Kopenhagen

I recently traveled to Copenhagen during the Autumn school holidays and visited a fellow outbound Rotary Youth Exchange student also sponsored by my Rotary District 9710 in Australia. We met each other at both Outbound orientations in Australia and she has been living in Copenhagen as an exchange student since January. I took the opportunity to visit her for a few days and to see the city of Copenhagen.

The train journey from Flensburg to Copenhagen took a mere 4 hours. I departed Flensburg at around 7am and arrived in at the central station at around 11am. Lucy met me there in front of Starbucks and introduced me to two of her exchange friends, Anna (Australia) and Tess (USA), who we would be spending the day with.

The weather wasn’t off to a great start as it was steadily raining as we exited the train station. Lucy directed us to the Danish National Museum, where we sheltered from the rain. We entered an exhibition entitled “Stories of Denmark” which documented the history of Denmark throughout the 20th century.

After the rain had stopped we made our way back outside and walked to Nyhavn, a popular tourist spot where bright colourful houses line a small canal. On the way, was a temporary sculpture called “The Happy Wall”, the wall was painted black all over but covered with hundreds of little doors which open to reveal different coloured paint underneath. By opening doors and closing others, one can make patterns or spell words on the wall.

Nyhavn was a very picturesque location despite the grey weather, I can only imagine what a beautiful place it would be during the summer time. Brightly coloured houses dating back to the 17th century line either side of the canal along with many small bars, cafes and restaurants. Many historical wooden ships lie on the water. By this time, it had started to rain once again so we sought refuge inside a cosy cafe and drank hot chocolate together.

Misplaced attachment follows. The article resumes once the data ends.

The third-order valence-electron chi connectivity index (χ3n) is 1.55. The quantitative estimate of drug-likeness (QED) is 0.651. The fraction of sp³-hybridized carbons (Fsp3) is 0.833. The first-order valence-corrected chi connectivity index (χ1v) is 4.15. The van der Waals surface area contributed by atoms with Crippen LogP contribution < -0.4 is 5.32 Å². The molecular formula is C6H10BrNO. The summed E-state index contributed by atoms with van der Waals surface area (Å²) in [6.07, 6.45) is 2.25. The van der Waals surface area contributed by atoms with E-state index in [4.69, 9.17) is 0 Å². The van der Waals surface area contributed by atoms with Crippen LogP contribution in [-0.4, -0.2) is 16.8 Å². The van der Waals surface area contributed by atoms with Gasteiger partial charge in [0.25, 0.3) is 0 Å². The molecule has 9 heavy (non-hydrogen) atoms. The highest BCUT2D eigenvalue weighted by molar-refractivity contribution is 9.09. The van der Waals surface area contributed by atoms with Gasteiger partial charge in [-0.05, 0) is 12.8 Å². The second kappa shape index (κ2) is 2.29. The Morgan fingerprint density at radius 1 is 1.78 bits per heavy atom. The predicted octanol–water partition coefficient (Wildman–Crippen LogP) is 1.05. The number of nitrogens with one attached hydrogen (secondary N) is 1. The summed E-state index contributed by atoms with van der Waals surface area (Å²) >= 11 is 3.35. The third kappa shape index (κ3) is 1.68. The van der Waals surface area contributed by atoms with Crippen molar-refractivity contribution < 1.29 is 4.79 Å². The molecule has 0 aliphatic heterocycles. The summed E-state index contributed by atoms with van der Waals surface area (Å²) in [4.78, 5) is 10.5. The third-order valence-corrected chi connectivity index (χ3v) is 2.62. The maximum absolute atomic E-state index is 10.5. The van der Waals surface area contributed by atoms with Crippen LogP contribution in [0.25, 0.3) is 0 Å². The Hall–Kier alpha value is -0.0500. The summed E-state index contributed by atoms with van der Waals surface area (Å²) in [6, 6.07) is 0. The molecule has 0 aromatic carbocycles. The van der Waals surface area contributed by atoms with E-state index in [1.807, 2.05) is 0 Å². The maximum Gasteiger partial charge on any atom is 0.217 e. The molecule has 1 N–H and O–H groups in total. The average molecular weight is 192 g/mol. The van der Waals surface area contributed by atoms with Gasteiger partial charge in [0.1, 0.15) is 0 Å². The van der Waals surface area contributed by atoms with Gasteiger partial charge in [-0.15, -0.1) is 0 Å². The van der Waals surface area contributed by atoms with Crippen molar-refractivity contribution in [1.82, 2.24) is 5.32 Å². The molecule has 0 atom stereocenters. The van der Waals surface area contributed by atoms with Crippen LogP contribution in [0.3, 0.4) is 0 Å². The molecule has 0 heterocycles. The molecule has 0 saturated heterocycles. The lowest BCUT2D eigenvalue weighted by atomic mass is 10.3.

Unfortunately, it was then time to say goodbye to Anna and Tess who started heading home. Lucy and I decided to continue sightseeing and walked in the direction of Copenhagen’s harbour and Royal Palaces.

Darkness was falling as we reached the Amalienborg Palace complex where the Australian princess Mary, and all other members of the Danish royal family reside. Four palaces surround an octagonal courtyard where the family lives during the winter months. Directly across from the palaces is the harbour and national Opera house.

The world renowned little mermaid statue is also located on the waters edge and can sometimes be very crowded, but luckily not when we visited. The figure is actually rather small in real life, but is nevertheless a sweet tribute to Hans Christen Anderson’s fairy tale and something to tick off the bucket list.

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We then joined Lucy’s host family for dinner in their home around 30 minutes outside of Copenhagen, but not before travelling once again into the city to pick up my luggage which I accidentally left behind in a storage locker at the central train station.

My second day in Copenhagen was once again a full day of sightseeing and touring the city. We first paid visit to Christiania, a commune which distinctly separates itself from the rest of Copenhagen, Denmark and the EU. The community is built around a small lake and has ongoing problems with the government as residents are living on government owned land, yet calling themselves separate.

Lucy and I then climbed to the top of the Church of our Saviour which has a corkscrew spire with an external winding staircase. We our way up an extremely narrow staircase and climbed way too many stairs before finally reaching the summit with an incredible 360 degree view of Copenhagen, definitely making the climb worth it.

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After eating lunch we walked to Rosenborg Castle where the royal Danish crown jewels are held. The rooms of the castle are open to the public and have some beautiful antiques inside.

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Tivoli Gardens is a theme park in Copenhagen which is opened during the summer months and for 2 weeks during Halloween and Christmas. We spent the evening there as it was a beautiful atmosphere to see everything lit up so brightly. The whole park is heavily decorated and filled with rides, live shows and shops. We just looked around together and took photos as we had decided that it would be too expensive to go on any rides.

On Sunday, it was pouring rain the whole day so we slept in, stayed inside and watched movies while enjoying each others company. It was lovely to have such a lazy day and continue to catch up until I caught my train back to Germany in the evening.

Thank you to Lucy and her host family for hosting me during my visit to Copenhagen! Lucy, you were a fantastic guide and I had so much fun with you in your beautiful city! Can’t wait to see you back in Australia!

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